From what I remember from Theology 101 (and if I can find my books I will get the actual quotes to you), while Adam and Eve are believed to represent the literal first humans, the narrative is what is written in figurative language. This is generally the same starting point in both Jewish and Christian circles.
Judaism, Catholicism, and Orthodoxy (along with most mainstream Protestants) concur that this is not a story about how sin was introduced into humanity as much as it is a story teaching that sin has been a factor in the human condition from the outset. The narrative simplifies this in an illustrative manner by giving the "first couple" a directive which they cannot fully complete without interference of the basic makeup of human nature.
Judaism sees this not as "original sin" but as describing a facet of humanity that does not disqualify anyone from being the same "very good" creation mentioned in Genesis 1. Humans aren't perfect because they were not created that way. In Judaism the thought is that humans need God and, unlike some in Christianity, the Jewish view is that God may equally need humans. We are two parts of puzzle, say many Jews of this story, both needing one another to be whole like the two lovers that later sing to one another in the Song of Solomon.
Christianity would understand this story in the light of the teachings of Jesus of Nazareth and Pauline teaching to the Gentiles. In Jewish theology God redeems the children of Abraham on the basis of a promise with a future but has not done this for humanity in general, nor fully fulfilled the Abrahamic covenant. The idea in Chrisitanity is that this facet of imperfection keeps redemption from being fully realized, and for them Jesus has come to remove it.
The narrative in Genesis 3 was in the light of this understanding labeled "original sin." It doesn't change the original view that the story is figurative, however. "Original sin" is the theological concept or interpretation of the event, but the first suggestions of this come from the written Gospels and Paul's letters. The term itself, being theological, does not occur directly in Scripture form.
The idea that this was a literal series of events was late in Christian history. The revivals in American religion which gave birth to Fundamentalism occurred among teachers who were generally not formally educated in theology. They have interpreted not merely the Biblical stories as literal for this reason but some of the theological discussions of the same as well. References to the imagery in Scripture and exegesis were seen as validating that the details were factual.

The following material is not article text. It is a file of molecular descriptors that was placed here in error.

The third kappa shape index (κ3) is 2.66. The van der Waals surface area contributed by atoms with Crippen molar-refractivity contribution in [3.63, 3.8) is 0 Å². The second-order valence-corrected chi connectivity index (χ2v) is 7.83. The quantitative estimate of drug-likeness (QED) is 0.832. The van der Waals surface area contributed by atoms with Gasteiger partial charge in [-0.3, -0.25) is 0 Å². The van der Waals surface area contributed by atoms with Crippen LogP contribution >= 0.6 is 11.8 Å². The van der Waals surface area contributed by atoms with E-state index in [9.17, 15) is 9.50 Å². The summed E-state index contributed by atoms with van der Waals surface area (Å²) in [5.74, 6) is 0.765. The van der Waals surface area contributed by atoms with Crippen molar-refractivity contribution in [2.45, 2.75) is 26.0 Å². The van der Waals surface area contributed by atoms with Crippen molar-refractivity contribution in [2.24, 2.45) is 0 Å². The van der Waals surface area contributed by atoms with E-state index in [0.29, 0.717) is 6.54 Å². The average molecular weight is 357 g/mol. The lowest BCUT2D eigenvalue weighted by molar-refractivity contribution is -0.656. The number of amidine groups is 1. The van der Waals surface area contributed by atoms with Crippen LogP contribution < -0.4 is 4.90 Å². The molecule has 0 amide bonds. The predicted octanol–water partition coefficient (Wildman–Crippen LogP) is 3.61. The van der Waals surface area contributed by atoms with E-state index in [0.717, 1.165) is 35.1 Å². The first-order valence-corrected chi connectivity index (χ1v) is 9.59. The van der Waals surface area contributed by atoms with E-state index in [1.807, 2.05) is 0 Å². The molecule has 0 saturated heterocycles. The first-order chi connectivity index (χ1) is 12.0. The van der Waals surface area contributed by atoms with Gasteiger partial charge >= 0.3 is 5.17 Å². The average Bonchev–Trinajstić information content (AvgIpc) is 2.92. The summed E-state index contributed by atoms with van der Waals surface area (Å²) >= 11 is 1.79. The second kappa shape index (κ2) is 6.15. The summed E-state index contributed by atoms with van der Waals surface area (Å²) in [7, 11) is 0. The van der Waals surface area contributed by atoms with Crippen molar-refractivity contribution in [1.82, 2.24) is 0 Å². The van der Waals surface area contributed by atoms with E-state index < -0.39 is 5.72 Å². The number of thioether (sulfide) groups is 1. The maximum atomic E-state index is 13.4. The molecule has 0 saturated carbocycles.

These groups often shared in the rejection of the universities of higher learning where these are generally learned (originally colleges came from Christian churches rejected by these new religious movements), and thus their hermeneutical views became absent of the traditions that carried the Biblical concepts to their generation.
It is from these groups that the Jehovah's Witnesses sprung, and they carried this "tradition-rejecting" tradition into their religion, claiming the events in Genesis have to be real.
One final word: the sacrifice of the cross is not a concept which Christianity claims to fully understand like the Witnesses. Christianity teaches that in some mysterious way the Cross is the Tree of Life promised to Adam and Eve (and obviously their children) in the original story. Though nailed to a dead tree, like the sacrifices that provided food for the Israelites at the Temple, this Tree provides the "true food" of the body and blood of Christ that gives life to anyone who "eats" from it. Where JWs see this a a sacrifice needed to appease a God who demands such a victim, Christianity sees it as God giving his life as "food" to share his life with humanity.